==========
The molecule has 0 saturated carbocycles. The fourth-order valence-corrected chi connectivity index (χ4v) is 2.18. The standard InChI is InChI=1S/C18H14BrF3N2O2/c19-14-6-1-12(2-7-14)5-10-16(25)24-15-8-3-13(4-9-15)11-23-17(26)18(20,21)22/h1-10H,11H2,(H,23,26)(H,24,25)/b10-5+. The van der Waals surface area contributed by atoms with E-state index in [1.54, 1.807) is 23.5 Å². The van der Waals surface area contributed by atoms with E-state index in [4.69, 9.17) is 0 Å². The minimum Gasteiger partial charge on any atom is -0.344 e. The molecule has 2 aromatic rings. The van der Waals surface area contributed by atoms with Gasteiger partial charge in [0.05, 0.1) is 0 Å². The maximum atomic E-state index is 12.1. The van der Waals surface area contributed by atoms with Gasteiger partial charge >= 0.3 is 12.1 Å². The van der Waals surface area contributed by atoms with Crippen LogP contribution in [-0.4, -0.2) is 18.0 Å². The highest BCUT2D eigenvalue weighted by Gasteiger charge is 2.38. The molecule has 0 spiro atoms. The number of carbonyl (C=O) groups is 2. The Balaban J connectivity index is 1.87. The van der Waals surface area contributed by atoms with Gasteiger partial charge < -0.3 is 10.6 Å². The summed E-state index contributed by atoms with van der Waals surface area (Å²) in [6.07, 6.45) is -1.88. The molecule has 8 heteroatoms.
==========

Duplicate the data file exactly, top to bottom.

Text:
The molecule has 0 saturated carbocycles. The fourth-order valence-corrected chi connectivity index (χ4v) is 2.18. The standard InChI is InChI=1S/C18H14BrF3N2O2/c19-14-6-1-12(2-7-14)5-10-16(25)24-15-8-3-13(4-9-15)11-23-17(26)18(20,21)22/h1-10H,11H2,(H,23,26)(H,24,25)/b10-5+. The van der Waals surface area contributed by atoms with E-state index in [1.54, 1.807) is 23.5 Å². The van der Waals surface area contributed by atoms with E-state index in [4.69, 9.17) is 0 Å². The minimum Gasteiger partial charge on any atom is -0.344 e. The molecule has 2 aromatic rings. The van der Waals surface area contributed by atoms with Gasteiger partial charge in [0.05, 0.1) is 0 Å². The maximum atomic E-state index is 12.1. The van der Waals surface area contributed by atoms with Gasteiger partial charge >= 0.3 is 12.1 Å². The van der Waals surface area contributed by atoms with Crippen LogP contribution in [-0.4, -0.2) is 18.0 Å². The highest BCUT2D eigenvalue weighted by Gasteiger charge is 2.38. The molecule has 0 spiro atoms. The number of carbonyl (C=O) groups is 2. The Balaban J connectivity index is 1.87. The van der Waals surface area contributed by atoms with Gasteiger partial charge < -0.3 is 10.6 Å². The summed E-state index contributed by atoms with van der Waals surface area (Å²) in [6.07, 6.45) is -1.88. The molecule has 8 heteroatoms.